It's all very well using computers to do complicated things, but do we understand what they have done? Suppose you have the data about the people who survived the sinking of the Titanic on your computer: what can you say about the survival of men versus women, or the survival of children in first class? Or what if you have the results of the controversial 2004 Florida election: what can you discover?
Interactive Graphics for Data Analysis gives you the ideas and tools to visualise, explore and understand all your data. If you draw graphs, if you're looking for trends, or especially if you want to communicate clear ideas to others, try out the many techniques in this fascinating book. If you don't yet know what over-plotting is, or what spine plots or mosaic plots are, or if you don't know how to handle missing data, get this book.
It doesn't just give admonitions, but also introduces Mondrian, a powerful, easy-to-use tool that allows you to generate and explore everything shown.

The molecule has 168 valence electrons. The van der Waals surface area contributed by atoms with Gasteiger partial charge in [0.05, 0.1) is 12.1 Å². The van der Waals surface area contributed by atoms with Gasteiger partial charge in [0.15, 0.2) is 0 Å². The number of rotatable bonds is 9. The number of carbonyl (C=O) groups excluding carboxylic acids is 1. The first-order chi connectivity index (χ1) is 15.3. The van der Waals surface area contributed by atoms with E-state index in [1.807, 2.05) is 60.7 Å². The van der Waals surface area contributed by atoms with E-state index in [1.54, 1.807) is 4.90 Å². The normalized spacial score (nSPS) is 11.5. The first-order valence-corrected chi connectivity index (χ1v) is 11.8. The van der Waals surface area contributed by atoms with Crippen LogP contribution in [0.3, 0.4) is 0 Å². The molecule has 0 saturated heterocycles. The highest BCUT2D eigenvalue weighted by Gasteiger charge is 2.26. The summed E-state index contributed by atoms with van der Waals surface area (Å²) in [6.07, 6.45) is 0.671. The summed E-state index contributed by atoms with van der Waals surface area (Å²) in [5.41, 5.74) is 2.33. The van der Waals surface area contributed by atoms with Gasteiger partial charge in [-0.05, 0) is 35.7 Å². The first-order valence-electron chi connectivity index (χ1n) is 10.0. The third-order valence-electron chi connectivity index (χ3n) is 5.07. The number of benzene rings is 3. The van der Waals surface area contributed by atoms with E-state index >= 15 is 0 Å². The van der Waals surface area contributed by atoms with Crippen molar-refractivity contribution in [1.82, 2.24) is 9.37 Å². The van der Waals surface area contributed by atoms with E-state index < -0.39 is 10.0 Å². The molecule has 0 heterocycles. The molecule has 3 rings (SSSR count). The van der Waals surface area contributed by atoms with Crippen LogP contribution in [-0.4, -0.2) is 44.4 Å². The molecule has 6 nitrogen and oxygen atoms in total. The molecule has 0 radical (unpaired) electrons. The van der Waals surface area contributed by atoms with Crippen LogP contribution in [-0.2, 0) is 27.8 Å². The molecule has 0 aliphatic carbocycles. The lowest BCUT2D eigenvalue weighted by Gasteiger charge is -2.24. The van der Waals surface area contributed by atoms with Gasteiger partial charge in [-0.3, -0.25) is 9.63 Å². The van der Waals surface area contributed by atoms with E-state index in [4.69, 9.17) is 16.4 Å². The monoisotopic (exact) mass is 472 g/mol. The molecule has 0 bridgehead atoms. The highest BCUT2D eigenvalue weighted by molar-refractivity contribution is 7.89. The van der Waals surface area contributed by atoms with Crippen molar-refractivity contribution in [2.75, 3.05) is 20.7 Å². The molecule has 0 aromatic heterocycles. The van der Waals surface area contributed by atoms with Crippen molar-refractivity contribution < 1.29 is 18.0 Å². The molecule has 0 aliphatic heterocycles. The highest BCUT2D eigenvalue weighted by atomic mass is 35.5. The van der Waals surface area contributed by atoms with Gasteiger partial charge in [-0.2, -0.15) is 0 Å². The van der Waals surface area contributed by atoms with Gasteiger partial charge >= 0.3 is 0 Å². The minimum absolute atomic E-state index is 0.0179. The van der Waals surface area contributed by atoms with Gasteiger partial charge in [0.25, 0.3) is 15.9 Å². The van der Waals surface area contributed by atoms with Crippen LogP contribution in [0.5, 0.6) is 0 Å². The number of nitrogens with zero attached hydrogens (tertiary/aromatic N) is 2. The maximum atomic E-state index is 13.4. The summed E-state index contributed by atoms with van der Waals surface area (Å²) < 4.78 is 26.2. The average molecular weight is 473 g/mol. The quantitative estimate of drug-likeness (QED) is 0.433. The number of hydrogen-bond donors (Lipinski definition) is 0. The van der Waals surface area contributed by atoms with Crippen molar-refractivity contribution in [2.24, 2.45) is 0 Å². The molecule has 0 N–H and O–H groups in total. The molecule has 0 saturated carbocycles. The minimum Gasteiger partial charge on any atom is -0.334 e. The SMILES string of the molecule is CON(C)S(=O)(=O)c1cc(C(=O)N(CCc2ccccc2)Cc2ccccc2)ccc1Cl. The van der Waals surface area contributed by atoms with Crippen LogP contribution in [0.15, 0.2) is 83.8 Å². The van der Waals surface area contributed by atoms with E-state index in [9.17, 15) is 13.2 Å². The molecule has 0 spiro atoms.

Who is it for? Anybody who wants to understand any data on a computer. If you have any data to present (or to mark), whether you are a psychologist, physicist, geographer, biologist or historian, whether writing a paper or dissertation, use this book.
Presentation: A brief, powerful book with excellent and clear graphics. Would you recommend it? You have no excuse not to use it.
Interactive Graphics for Data Analysis: Principles and Examples
Authors: Martin Theus and Simon Urbanek
Publisher: CRC Press
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